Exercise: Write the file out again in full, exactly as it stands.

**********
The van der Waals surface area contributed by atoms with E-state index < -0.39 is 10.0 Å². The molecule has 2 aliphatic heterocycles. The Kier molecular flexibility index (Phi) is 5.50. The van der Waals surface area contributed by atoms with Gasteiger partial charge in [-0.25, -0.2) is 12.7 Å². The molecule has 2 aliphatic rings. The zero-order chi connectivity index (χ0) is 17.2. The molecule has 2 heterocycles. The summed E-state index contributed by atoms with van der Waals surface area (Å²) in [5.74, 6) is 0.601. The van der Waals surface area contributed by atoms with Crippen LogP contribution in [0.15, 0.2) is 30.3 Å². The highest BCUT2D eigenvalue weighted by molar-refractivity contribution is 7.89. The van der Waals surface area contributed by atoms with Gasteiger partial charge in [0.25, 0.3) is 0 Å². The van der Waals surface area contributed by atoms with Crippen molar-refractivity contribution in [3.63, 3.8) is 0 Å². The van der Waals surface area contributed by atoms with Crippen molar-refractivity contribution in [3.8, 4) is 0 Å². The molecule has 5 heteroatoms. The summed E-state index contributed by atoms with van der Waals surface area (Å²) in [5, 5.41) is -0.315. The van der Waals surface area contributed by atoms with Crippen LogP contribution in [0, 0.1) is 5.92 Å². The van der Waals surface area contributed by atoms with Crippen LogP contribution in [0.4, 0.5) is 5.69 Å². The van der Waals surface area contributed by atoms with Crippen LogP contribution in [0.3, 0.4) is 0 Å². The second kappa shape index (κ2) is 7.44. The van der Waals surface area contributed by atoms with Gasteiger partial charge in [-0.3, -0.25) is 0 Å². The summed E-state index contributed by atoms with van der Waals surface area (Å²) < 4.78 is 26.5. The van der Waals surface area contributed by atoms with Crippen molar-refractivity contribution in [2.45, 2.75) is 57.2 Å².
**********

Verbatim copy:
The van der Waals surface area contributed by atoms with E-state index < -0.39 is 10.0 Å². The molecule has 2 aliphatic heterocycles. The Kier molecular flexibility index (Phi) is 5.50. The van der Waals surface area contributed by atoms with Gasteiger partial charge in [-0.25, -0.2) is 12.7 Å². The molecule has 2 aliphatic rings. The zero-order chi connectivity index (χ0) is 17.2. The molecule has 2 heterocycles. The summed E-state index contributed by atoms with van der Waals surface area (Å²) in [5.74, 6) is 0.601. The van der Waals surface area contributed by atoms with Crippen LogP contribution in [0.15, 0.2) is 30.3 Å². The highest BCUT2D eigenvalue weighted by molar-refractivity contribution is 7.89. The van der Waals surface area contributed by atoms with Gasteiger partial charge in [0.25, 0.3) is 0 Å². The van der Waals surface area contributed by atoms with Crippen molar-refractivity contribution in [3.63, 3.8) is 0 Å². The van der Waals surface area contributed by atoms with Crippen molar-refractivity contribution in [3.8, 4) is 0 Å². The molecule has 5 heteroatoms. The summed E-state index contributed by atoms with van der Waals surface area (Å²) in [5, 5.41) is -0.315. The van der Waals surface area contributed by atoms with Crippen LogP contribution in [0, 0.1) is 5.92 Å². The van der Waals surface area contributed by atoms with Crippen LogP contribution in [0.4, 0.5) is 5.69 Å². The van der Waals surface area contributed by atoms with Crippen LogP contribution in [0.3, 0.4) is 0 Å². The second kappa shape index (κ2) is 7.44. The van der Waals surface area contributed by atoms with Gasteiger partial charge in [-0.3, -0.25) is 0 Å². The summed E-state index contributed by atoms with van der Waals surface area (Å²) < 4.78 is 26.5. The van der Waals surface area contributed by atoms with Crippen molar-refractivity contribution in [2.45, 2.75) is 57.2 Å².